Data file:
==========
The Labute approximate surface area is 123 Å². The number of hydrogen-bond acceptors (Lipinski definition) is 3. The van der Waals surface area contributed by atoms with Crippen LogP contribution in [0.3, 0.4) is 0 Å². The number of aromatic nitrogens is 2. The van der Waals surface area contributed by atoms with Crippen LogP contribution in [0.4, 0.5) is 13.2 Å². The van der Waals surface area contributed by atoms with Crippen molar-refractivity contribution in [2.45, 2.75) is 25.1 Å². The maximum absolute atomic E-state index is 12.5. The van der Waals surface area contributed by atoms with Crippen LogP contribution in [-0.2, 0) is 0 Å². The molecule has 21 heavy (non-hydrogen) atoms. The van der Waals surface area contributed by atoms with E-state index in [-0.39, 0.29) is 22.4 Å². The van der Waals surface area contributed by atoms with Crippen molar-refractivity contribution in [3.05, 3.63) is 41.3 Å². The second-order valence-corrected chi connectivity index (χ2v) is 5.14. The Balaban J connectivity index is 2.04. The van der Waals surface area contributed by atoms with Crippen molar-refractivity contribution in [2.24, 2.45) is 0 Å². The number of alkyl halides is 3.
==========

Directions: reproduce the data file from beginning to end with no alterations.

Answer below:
The Labute approximate surface area is 123 Å². The number of hydrogen-bond acceptors (Lipinski definition) is 3. The van der Waals surface area contributed by atoms with Crippen LogP contribution in [0.3, 0.4) is 0 Å². The number of aromatic nitrogens is 2. The van der Waals surface area contributed by atoms with Crippen LogP contribution in [0.4, 0.5) is 13.2 Å². The van der Waals surface area contributed by atoms with Crippen molar-refractivity contribution in [2.45, 2.75) is 25.1 Å². The maximum absolute atomic E-state index is 12.5. The van der Waals surface area contributed by atoms with Crippen LogP contribution in [-0.2, 0) is 0 Å². The molecule has 21 heavy (non-hydrogen) atoms. The van der Waals surface area contributed by atoms with E-state index in [-0.39, 0.29) is 22.4 Å². The van der Waals surface area contributed by atoms with Crippen molar-refractivity contribution in [3.05, 3.63) is 41.3 Å². The second-order valence-corrected chi connectivity index (χ2v) is 5.14. The Balaban J connectivity index is 2.04. The van der Waals surface area contributed by atoms with Crippen molar-refractivity contribution in [2.24, 2.45) is 0 Å². The number of alkyl halides is 3.